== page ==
Keep in mind that no sunscreen completely blocks UV radiation, and no sunscreen is waterproof, though some may be water resistant for 40-80 minutes (as it will state on the label). This is why it is important to REAPPLY your sunscreen as often as directed.

    If you have kids, help them apply sunscreen and remind them when it’s time to reapply. Certain spots can be easily forgotten, make a checklist to make sure you don’t miss any of these frequently forgotten spots:

    🗸 Ears
    🗸 Nose
    🗸 Lips
    🗸 Back of neck
    🗸 Hands
    🗸 Tops of feet
    🗸 Along the hairline
    🗸 Areas of the head exposed by balding or thinning hair

    If you start early, you can help your kids build a good habit of applying sunscreen that will last through their life. But you should consult a health care professional before applying sunscreen to infants younger than 6 months.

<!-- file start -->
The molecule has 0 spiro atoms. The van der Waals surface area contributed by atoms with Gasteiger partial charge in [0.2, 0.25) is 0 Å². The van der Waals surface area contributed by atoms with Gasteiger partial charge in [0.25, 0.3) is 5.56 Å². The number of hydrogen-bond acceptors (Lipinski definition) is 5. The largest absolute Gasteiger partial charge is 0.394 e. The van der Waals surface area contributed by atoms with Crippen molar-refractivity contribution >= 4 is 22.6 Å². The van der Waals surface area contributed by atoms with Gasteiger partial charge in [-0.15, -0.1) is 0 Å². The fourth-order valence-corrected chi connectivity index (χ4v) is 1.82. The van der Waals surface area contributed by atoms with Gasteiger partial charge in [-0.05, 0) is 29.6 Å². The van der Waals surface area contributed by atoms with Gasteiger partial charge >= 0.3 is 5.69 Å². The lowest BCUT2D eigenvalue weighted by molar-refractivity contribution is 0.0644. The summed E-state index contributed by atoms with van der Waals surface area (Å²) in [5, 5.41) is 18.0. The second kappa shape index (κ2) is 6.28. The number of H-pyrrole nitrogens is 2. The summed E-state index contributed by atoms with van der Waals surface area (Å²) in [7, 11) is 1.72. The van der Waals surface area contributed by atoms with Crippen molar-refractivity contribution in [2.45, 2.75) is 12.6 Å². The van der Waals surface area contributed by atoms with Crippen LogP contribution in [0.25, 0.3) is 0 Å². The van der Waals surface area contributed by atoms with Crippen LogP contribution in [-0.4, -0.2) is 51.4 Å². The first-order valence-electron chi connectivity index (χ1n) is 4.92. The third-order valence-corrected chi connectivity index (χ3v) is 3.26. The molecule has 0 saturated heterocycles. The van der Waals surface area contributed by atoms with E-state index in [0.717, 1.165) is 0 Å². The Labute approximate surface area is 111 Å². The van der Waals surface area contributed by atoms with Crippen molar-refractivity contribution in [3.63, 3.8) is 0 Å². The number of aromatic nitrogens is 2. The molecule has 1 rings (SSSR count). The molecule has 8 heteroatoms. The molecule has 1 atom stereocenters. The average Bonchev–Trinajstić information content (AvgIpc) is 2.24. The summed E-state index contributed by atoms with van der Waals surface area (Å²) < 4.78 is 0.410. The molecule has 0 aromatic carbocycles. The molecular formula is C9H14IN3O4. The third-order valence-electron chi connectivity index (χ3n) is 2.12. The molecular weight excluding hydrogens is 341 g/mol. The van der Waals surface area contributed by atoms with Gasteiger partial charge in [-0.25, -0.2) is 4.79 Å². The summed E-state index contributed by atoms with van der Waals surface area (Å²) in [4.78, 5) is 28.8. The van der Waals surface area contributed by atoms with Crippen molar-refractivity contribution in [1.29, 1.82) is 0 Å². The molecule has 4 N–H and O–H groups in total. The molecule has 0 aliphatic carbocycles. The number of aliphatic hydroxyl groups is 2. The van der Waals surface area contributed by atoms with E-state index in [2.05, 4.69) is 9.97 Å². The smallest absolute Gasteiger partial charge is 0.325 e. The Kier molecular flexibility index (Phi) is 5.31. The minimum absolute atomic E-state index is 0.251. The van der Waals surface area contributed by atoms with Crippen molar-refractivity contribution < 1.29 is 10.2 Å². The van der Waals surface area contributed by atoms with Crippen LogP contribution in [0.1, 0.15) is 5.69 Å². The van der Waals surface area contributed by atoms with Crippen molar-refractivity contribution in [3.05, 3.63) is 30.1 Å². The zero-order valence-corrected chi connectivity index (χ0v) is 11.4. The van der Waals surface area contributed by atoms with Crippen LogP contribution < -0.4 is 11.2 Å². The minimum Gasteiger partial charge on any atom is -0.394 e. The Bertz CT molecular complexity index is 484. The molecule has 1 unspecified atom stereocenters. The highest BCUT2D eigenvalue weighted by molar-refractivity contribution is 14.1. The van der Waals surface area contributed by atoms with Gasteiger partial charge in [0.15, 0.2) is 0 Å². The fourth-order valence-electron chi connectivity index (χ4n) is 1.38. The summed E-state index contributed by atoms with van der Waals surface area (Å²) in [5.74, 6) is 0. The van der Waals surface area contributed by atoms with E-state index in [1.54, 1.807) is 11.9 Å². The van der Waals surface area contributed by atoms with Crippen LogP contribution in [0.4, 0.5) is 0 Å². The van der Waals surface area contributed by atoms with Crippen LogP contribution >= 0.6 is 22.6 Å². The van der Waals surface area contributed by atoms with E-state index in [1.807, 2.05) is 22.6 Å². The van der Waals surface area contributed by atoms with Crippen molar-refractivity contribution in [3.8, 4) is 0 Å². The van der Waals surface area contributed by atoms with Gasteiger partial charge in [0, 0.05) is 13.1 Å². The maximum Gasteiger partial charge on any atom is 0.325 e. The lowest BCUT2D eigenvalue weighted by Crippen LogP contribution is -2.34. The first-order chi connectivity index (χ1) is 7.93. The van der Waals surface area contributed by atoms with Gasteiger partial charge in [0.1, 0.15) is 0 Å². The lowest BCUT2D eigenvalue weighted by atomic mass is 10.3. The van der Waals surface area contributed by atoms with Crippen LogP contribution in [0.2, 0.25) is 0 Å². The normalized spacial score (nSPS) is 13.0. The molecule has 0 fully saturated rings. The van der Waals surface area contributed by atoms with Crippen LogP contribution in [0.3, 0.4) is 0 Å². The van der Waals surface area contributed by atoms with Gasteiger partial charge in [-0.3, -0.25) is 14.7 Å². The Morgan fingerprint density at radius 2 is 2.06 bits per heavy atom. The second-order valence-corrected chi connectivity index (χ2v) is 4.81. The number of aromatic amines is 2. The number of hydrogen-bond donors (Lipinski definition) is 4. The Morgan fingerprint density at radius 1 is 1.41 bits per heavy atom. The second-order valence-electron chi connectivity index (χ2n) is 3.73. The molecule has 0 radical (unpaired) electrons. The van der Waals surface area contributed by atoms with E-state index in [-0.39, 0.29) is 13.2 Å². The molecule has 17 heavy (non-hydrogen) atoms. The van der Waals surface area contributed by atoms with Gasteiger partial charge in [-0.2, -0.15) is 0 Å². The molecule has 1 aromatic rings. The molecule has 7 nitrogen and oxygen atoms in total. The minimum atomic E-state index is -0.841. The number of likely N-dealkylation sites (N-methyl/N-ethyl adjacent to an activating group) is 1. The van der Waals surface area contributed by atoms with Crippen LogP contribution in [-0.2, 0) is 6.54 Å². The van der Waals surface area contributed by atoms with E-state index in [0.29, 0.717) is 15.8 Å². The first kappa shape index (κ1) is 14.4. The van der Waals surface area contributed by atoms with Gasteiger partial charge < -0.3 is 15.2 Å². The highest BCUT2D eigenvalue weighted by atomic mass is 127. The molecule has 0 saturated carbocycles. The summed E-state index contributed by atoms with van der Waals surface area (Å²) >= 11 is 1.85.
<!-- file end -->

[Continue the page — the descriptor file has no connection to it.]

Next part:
1. Cover up, too. As we mentioned, no sunscreen completely blocks UV radiation. Wear clothing to double up your protection against the harmful rays. Darker colors provide better protection. Cover exposed skin with long-sleeve shirts or pants. Sun-protective clothing is also an option – look for clothes with an Ultraviolet Protection Factor (UPF) rating of 30 or higher for better protection. [5]

    Any hat can help protect your head, but the best hats for sun protection are broad-brim hats with at least a three-inch brim to shade the face, scalp, neck, shoulders, and upper back, along with easily overlooked places like the tops of the ears.

    Also invest in sunglasses with “100% UV protection” on the label, these provide the most protection against UV rays. Keep in mind that pricier sunglasses don’t ensure greater UV protection, and dark-tinted sunglasses might not have any UV protection. Always read the label!